Paul Klee “The Twittering Machine”

The Twittering Machine [Die Zwitscher Maschine]

Oil transfer drawing, watercolor, and ink on paper with gouache and ink borders on board • Expressionism • 64,1 x 48,3cm • 1922 • MoMA

Group of birds shackled to a wire attached to a hand crank. In this drawing, humans turn movement and song against nature, making them activities of enslavement.

Self Portrait of Klee

Paul Klee

Swiss-born German artist
was born in Münchenbuchsee, Switzerland

December 18, 1879

His styles: Expressionism, Cubism, Futurism, Surrealism, and Abstraction

Check my tribute to this great artist here: Paul Klee

and here: Paul Klee


20 replies »

  1. Sorry for the late response, Marina. We were in Ottawa this past week and just returned home last night. We experienced a snowstorm in Ottawa and have come back to a huge snowstorm in Vancouver. We just landed before they closed the airport because of the snow fall. I love Paul Klee! He had a way with words and brushes. I read that he said: “A drawing is simply a line going for a walk.”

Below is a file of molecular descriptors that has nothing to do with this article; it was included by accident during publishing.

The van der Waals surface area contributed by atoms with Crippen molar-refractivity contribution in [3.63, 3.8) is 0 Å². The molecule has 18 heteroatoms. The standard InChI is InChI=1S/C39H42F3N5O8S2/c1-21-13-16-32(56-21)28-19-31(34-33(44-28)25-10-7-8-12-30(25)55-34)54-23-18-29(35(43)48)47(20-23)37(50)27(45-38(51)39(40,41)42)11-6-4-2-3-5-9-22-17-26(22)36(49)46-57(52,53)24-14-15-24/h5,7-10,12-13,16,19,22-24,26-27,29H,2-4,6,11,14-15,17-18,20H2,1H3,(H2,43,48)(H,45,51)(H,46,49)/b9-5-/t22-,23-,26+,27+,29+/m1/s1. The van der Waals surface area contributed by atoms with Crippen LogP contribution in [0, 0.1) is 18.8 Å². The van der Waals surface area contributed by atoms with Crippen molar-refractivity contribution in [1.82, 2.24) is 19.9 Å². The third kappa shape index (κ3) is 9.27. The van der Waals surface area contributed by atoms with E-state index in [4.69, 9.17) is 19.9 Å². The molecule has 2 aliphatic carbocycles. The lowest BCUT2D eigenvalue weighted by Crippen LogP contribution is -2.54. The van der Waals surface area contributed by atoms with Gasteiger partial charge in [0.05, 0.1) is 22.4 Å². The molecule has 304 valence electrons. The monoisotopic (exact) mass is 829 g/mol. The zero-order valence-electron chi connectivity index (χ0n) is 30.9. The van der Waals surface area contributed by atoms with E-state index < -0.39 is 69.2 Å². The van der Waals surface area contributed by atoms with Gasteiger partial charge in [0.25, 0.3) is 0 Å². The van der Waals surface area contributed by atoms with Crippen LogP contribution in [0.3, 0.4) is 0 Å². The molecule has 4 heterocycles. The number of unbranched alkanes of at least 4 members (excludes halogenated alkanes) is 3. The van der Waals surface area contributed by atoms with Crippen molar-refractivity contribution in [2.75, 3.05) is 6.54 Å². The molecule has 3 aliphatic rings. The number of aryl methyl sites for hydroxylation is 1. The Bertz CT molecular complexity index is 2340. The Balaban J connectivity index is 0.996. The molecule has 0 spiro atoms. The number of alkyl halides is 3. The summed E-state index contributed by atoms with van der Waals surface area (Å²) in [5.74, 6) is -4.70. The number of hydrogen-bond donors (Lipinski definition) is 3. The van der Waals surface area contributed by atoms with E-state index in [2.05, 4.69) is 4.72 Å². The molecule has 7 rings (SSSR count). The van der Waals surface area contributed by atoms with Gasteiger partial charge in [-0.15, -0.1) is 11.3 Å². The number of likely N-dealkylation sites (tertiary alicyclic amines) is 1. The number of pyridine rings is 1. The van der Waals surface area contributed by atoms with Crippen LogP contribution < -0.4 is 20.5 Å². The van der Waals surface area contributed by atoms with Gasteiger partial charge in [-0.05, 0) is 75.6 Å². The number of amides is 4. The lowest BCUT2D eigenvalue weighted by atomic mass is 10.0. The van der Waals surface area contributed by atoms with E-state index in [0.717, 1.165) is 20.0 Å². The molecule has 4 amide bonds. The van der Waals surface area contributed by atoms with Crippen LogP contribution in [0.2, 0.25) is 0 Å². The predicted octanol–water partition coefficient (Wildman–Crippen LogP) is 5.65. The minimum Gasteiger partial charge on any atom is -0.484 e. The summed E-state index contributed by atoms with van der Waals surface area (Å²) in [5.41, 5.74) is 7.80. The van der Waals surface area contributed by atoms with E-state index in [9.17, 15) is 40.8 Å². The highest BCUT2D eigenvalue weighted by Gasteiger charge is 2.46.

Thank you for a wonderful 2022. Looking forward to the conversations waiting for us in 2023.

    • Oh, my!!!!! Snow follows you!!!! At least you got home before they closed the airport! Please don’t apologize! Stay warm and safe.
      He really had a way with brushes and words and I love the quote you picked. It’s so characteristic of his painting ‘innocence’!
      …and thank YOU, my dearest friend.
      Many hugs your way …and sun rays! 😉

    • Way back!
      At MoMA, they give an interesting description about the color:
      “…By contrast, the painted blue backdrop opens into boundless space. As an acid-pink stain of watercolor encircles the scene, the world appears to close in on the birds, reverberating with the cacophonous chaos of their songs.” []

  2. Almost prophetic! I went back to your extensive exhibit for Klee and was thrilled once again. Brilliant, and his palette for the cubist and impressionist pieces is exquisite.

  3. reminiscent of one of you father’s contraptions?


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